The likelihood of Red Bank getting a third 7-Eleven anytime soon melted like a Slurpee left on a dashboard Thursday night.
After 10 months, extensive testimony and textbook-quality legal briefs on zoning law, the borough zoning board unanimously denied an application for a 7-Eleven to replace an inactive car wash at the Shell gasoline station on Newman Springs Road at Shrewsbury Avenue.
Red Bank resident Tracy Khonstam implores the zoning board to reject the planned convenience store on Newman Springs Road. (Photo by Sarah Klepner. Click to enlarge)
By SARAH KLEPNER
All the evidence is finally before the Red Bank zoning board in the matter of a proposed 7-Eleven that would replace a self-serve car wash at Wasseem Chaudhary’s Shell gas station at Shrewsbury Avenue and Newman Springs Road.
But after eight months of hearings, including one Thursday night, there’s been no up-or-down vote on whether to allow the store. The full board is expected to consider the application on August 1.
In the interim, two board members who were not present for concluding testimony and comments are expected to listen to a recording of Thursday’s hearing, said board chair Lauren Nicosia.
The plan calls for a the convenience store to be built in the northwest corner of the property. (Photo by Wil Fulton. Click to enlarge)
By WIL FULTON
It’s Shell v. Exxon in Red Bank, and not just over the price of gas.
A proposal by the owner of the Shell station at Newman Springs Road and Shrewsbury Avenue to build a 7-Eleven store where it now has a self-serve car wash has drawn opposition from the Exxon station at the same intersection as well as nearby residents.
A lawyer for the planned 7-Eleven said signage lighting would be turned off, and other lighting would be reduced to the minimum needed for security, during the hours when the store is closed. (Click to enlarge)
By JOHN T. WARD
Ending months of wrangling and litigation in just 35 minutes, Red Bank’s planning board approved the conversion of the Welsh Farms convenience store on East Front Street to a 7-Eleven Monday night.
Not your typical 7-Eleven, though. While the parent corporation usually insists its franchisees keep their stores open 24 hours a day, it’s making an exception in this case, agreeing to limit the shop’s hours of operation to 6 a.m. to 11 p.m. That’s unusual, said lawyer Philip San Filippo, representing Welsh Farms owner Dina Enterprises.
“In my experience, 7-Eleven will not agree to anything less than 24 hours,” but was allowing it at this location out of a desire to be “a good neighbor” and comply with local laws, he told redbankgreen after the hearing.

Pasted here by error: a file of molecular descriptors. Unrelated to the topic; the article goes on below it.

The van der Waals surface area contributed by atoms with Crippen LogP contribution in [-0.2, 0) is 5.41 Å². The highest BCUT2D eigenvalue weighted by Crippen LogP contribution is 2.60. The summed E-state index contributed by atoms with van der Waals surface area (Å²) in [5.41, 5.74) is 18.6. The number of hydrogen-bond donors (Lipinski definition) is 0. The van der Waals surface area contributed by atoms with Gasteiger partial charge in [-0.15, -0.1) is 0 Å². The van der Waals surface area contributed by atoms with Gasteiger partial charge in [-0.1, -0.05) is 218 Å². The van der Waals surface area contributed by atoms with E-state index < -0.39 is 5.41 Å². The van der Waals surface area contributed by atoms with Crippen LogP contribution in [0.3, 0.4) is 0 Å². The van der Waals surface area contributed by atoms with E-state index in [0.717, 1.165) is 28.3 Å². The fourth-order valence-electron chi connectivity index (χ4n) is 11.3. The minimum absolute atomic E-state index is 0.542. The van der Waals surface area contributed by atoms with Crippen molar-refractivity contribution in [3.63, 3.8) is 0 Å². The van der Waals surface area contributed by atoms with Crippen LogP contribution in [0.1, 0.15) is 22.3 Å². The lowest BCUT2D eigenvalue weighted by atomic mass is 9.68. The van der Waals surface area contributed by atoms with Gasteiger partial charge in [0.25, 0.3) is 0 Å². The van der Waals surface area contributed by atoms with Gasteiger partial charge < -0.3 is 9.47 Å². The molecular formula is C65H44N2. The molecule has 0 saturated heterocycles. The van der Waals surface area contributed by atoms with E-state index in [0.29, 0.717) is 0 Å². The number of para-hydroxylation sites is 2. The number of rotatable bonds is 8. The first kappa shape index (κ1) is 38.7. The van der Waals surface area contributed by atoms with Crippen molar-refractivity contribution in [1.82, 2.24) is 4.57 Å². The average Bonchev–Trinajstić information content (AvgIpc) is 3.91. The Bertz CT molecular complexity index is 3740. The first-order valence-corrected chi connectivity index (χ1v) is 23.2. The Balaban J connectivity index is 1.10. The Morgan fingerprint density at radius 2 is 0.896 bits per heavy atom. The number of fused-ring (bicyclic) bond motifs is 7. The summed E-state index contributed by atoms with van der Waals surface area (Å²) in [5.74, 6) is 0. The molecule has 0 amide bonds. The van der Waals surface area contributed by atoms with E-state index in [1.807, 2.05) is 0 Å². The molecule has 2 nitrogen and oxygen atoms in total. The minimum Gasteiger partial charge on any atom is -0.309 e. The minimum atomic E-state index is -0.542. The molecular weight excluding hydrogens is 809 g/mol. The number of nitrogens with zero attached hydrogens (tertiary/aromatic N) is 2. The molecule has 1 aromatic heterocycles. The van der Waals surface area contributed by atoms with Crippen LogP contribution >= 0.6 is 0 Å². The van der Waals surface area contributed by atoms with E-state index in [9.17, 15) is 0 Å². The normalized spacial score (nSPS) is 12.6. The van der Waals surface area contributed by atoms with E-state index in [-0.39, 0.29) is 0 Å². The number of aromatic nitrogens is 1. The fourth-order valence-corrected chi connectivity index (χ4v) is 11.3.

The owner of the store had sought a variance for an expansion and signage, but was derailed by a last-minute change in the noise ordinance. (Click to enlarge)
By JOHN T. WARD
The Red Bank planning board’s rejection of a proposal to turn a Welsh Farms convenience store into a 24-hour 7-Eleven has triggered a lawsuit.
Dina Enterprises, owner of the East Front Street store, filed suit in state Superior Court in Freehold August 8, claiming the board kowtowed to public opposition and exercised “palpable abuse of its discretionary authority” in rejecting an expansion variance in May.
The 6-o vote on a motion by borough Administrator Stanley Sickels was driven by one issue: the plan by the operator, Dina Enterprises, to keep the store that now closes at 10 p.m. open 24 hours a day, seven days a week.
The Welsh Farms store on East Front Street, site of a planned 7-Eleven, would be banned from opening all night under a law passed Wednesday night. (Click to enlarge)
By JOHN T. WARD
In a contentious exchange that appeared to foreshadow a lawsuit to come, a lawyer for a Red Bank convenience store challenged the rationale for a new local law that banned all-night businesses Wednesday night.
Squaring off against three lawyers sitting on the council dais, store attorney Philip San Filippo said a revision to a noise ordinance passed by the governing body just moments later was overly broad in scope and designed solely to torpedo his client’s plans, now pending at the borough planning board, to convert the store to a 24-hour 7-Eleven.
The law, cast as an amendment to a noise ordinance, was “absolutely” designed with his client’s plans in mind, San Filippo told reporters afterward.
“It absolutely was not,” insisted Councilman Mike DuPont, even as he touted the hastily enacted law as a “creative” response to a problem.
The unacknowledged elephant in the room: the Welsh Farms on East Front Street, now seeking to convert to an all-day 7-Eleven. (Click to enlarge)
By JOHN T. WARD
Without explaining the reason for its haste, the Red Bank Council introduced an ordinance change Thursday night to ban retail businesses from remaining open between 11 p.m. and 6 a.m.
The law, an amendment to the town’s noise ordinance, would not apply to any business that now operates at those hours, said Mayor Pasquale Menna. Nor would it affect bars and restaurants.
Not a word was said, however, about its potential impact on the East Front Street Welsh Farms convenience store, which is in the midst of planning board hearings over cosmetic changes as it prepares to convert to a 7-Eleven and remain open 24 hours a day, seven days a week.